The book is written in Updike’s flawless prose, with his beautiful observations and metaphors. An intelligent and focussed examination of life in contemporary USA.
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Format: Paperback
Updike shows he is master of his subject and style here. If 'Rabbit Redux' lost its way a little after the critical triumph of 'Rabbit, Run', then here he is back on track. From the first page, with its focus on the American car industry of the 70's and early 80's, a subject that could be boring and off-putting as an opening to a novel, his mastery of both language and the subject on all levels,factual and metaphorical, is evident. The subject of the book is the mid-century male American. Rabbit is a man of limited education, heading up a Toyota dealership in Brewer, ( representing small town America), and well on his way to getting rich. He has plenty of earthly 'bread' but no spiritual sustenance whatever. He has appetites for life, sex, food and booze- all of which he satisfies readily and copiously, but his spiritual hunger is both unsatisfied and unacknowledged. Updike shows us an America getting rich as Rabbit does. The heyday of the huge gas-guzzling American car is just passing while new smaller models quickly take their place. We see the natural world continually eroded and destroyed by concrete: new roads, cheap malls and tacky ribbon developments. Rubbish from fast-food outlets and shops blows across the lots and open spaces, where odd trees endure as reminders of an older Brewer, fast disappearing and with it a way of life which, it is implied, was richer in terms of spiritual and community values. The town is evoked in layered details, where we see the older world built upon by the new, mirroring social change as well as changes in Rabbit and more distantly, the Republic itself.

Updike shows us Rabbit's friends and family as devoid of self-awareness and corrupted and alienated from their better selves, just as he is.
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Format: Paperback Verified Purchase
Describing Rabbit's experiences of American life in the late 70's and early 80's, Updike treats us to a giant banquet of a book.(Actually a series of books: I read Rabbit is Rich and then this one, virtually together)
Hundreds of pages full of sumptuously meticulous observations which convey so vividly the hero's inner narrative - all the details that in normal life remain undisclosed. Men like Rabbit don't tend to share a lot of their intimate emotions, but, in this glorious novel, they are expertly articulated for our exquisite delight.

His irritations, insecurities, deceptions, doubts, preoccupations, perceptions, loves, lusts are all here. As are his likes & dislikes, threats to his ego & boosts to it, successes & failures, sources of pride & causes of worry, aspirations & disappointments, satisfactions & frustrations . Tensions, rivalries, habits, comforts. Secret longings, secret fears, secret memories. The subtle characteristics of his companions, the unique experiences their company brings. The environmental cues which surround him, some inspiring, some depressing, but most in between, mundane yet evocative.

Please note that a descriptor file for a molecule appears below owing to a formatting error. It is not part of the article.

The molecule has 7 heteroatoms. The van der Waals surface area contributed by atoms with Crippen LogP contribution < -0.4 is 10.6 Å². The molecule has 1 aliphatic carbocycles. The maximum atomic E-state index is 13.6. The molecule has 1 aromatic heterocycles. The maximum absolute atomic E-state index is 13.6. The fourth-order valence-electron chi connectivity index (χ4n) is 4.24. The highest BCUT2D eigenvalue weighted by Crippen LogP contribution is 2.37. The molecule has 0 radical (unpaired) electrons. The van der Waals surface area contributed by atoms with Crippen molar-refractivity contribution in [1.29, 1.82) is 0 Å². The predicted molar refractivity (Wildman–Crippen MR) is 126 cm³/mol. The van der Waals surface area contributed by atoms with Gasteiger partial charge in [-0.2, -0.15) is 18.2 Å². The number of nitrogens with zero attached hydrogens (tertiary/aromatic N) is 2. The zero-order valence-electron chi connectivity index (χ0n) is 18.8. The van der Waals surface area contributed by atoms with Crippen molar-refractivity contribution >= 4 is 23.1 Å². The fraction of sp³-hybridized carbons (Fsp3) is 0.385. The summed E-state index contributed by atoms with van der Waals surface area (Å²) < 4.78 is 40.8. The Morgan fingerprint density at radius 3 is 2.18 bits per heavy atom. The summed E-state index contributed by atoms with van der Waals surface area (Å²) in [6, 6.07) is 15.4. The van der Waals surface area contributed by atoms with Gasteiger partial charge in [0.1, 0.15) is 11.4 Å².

Rabbit is certainly rich - his life, like all our lives, is chock full of poignant moments, nuances and insights that we never normally express. We rely on great authors like Updike to reassure us how rich indeed we all are.
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Format: Paperback
The most celebrated of the Rabbit books, Rich is rich in literary craft and not so rich on story. While the first two Rabbit books were plot driven, this third edition is character and observation driven. It is longer too, languishing in the world of Harry 'Rabbit' Angstrom and everything on his mind. It is a miracle of Updike's craft skills that make this so fascinating.

Rabbit is 46, successful in material terms but trapped like a rat. He has succumbed to being run by Janice and her mother, a prisoner of the Springers, caught by the affluence of inheriting his now dead father in law's creation, Springer Motors. He is fat, complacent, self obsessed, sex mad and altogether fascinating. In a sense, it is about the trap every heater-sexual middle age man has fallen into, the trap of his controlling wife and her family. You can see the feminists squirming on almost every page, their 'powerlessness' and victimhood revealed as false and ridiculous, as Rabbit, like a deer in the headlights, waits to be pulled in whatever direction his wife and family chooses all for security. His pitiful son Nelson is now also a goner, having repeated Rabbit's mistake of impregnating Pru at Kent State and having to marry far too young. The father-son relationship is so terrible, any father will immediately identify the worst moments of his paternity with a shudder of recognition.

I prefer Redux and Run to this, marginally, because so little happens and it is too long in getting to where its heading. Nevertheless, if you want to read what it was like to be a moderately successful middle aged man in late 20th Century, this novel takes some beating.